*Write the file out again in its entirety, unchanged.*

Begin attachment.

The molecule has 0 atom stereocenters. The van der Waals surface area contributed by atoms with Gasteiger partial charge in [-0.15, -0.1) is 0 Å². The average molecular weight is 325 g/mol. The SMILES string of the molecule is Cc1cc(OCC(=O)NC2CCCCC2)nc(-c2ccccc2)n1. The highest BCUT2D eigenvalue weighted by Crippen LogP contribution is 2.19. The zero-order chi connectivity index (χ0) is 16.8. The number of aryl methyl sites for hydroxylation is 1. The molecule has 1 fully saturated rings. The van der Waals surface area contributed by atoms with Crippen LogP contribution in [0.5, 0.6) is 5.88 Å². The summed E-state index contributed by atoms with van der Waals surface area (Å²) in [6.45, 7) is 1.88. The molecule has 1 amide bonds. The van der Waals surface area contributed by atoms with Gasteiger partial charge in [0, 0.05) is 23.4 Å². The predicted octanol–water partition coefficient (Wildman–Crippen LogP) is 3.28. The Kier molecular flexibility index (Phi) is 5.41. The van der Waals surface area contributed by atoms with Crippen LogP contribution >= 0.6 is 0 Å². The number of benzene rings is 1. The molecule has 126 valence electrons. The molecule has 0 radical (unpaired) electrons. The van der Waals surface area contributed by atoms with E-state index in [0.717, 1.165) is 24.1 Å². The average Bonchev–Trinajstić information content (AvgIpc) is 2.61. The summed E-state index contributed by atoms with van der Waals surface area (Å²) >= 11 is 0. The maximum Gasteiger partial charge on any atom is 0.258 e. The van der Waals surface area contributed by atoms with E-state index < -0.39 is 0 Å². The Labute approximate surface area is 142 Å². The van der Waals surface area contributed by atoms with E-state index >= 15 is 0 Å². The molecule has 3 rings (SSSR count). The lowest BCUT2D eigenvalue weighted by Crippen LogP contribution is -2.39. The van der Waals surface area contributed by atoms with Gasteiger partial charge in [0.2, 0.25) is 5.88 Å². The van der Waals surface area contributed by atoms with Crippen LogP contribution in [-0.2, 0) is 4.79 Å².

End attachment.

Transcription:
The molecule has 0 atom stereocenters. The van der Waals surface area contributed by atoms with Gasteiger partial charge in [-0.15, -0.1) is 0 Å². The average molecular weight is 325 g/mol. The SMILES string of the molecule is Cc1cc(OCC(=O)NC2CCCCC2)nc(-c2ccccc2)n1. The highest BCUT2D eigenvalue weighted by Crippen LogP contribution is 2.19. The zero-order chi connectivity index (χ0) is 16.8. The number of aryl methyl sites for hydroxylation is 1. The molecule has 1 fully saturated rings. The van der Waals surface area contributed by atoms with Crippen LogP contribution in [0.5, 0.6) is 5.88 Å². The summed E-state index contributed by atoms with van der Waals surface area (Å²) in [6.45, 7) is 1.88. The molecule has 1 amide bonds. The van der Waals surface area contributed by atoms with Gasteiger partial charge in [0, 0.05) is 23.4 Å². The predicted octanol–water partition coefficient (Wildman–Crippen LogP) is 3.28. The Kier molecular flexibility index (Phi) is 5.41. The van der Waals surface area contributed by atoms with Crippen LogP contribution >= 0.6 is 0 Å². The number of benzene rings is 1. The molecule has 126 valence electrons. The molecule has 0 radical (unpaired) electrons. The van der Waals surface area contributed by atoms with E-state index in [0.717, 1.165) is 24.1 Å². The average Bonchev–Trinajstić information content (AvgIpc) is 2.61. The summed E-state index contributed by atoms with van der Waals surface area (Å²) >= 11 is 0. The maximum Gasteiger partial charge on any atom is 0.258 e. The van der Waals surface area contributed by atoms with E-state index < -0.39 is 0 Å². The Labute approximate surface area is 142 Å². The van der Waals surface area contributed by atoms with E-state index >= 15 is 0 Å². The molecule has 3 rings (SSSR count). The lowest BCUT2D eigenvalue weighted by Crippen LogP contribution is -2.39. The van der Waals surface area contributed by atoms with Gasteiger partial charge in [0.2, 0.25) is 5.88 Å². The van der Waals surface area contributed by atoms with Crippen LogP contribution in [-0.2, 0) is 4.79 Å².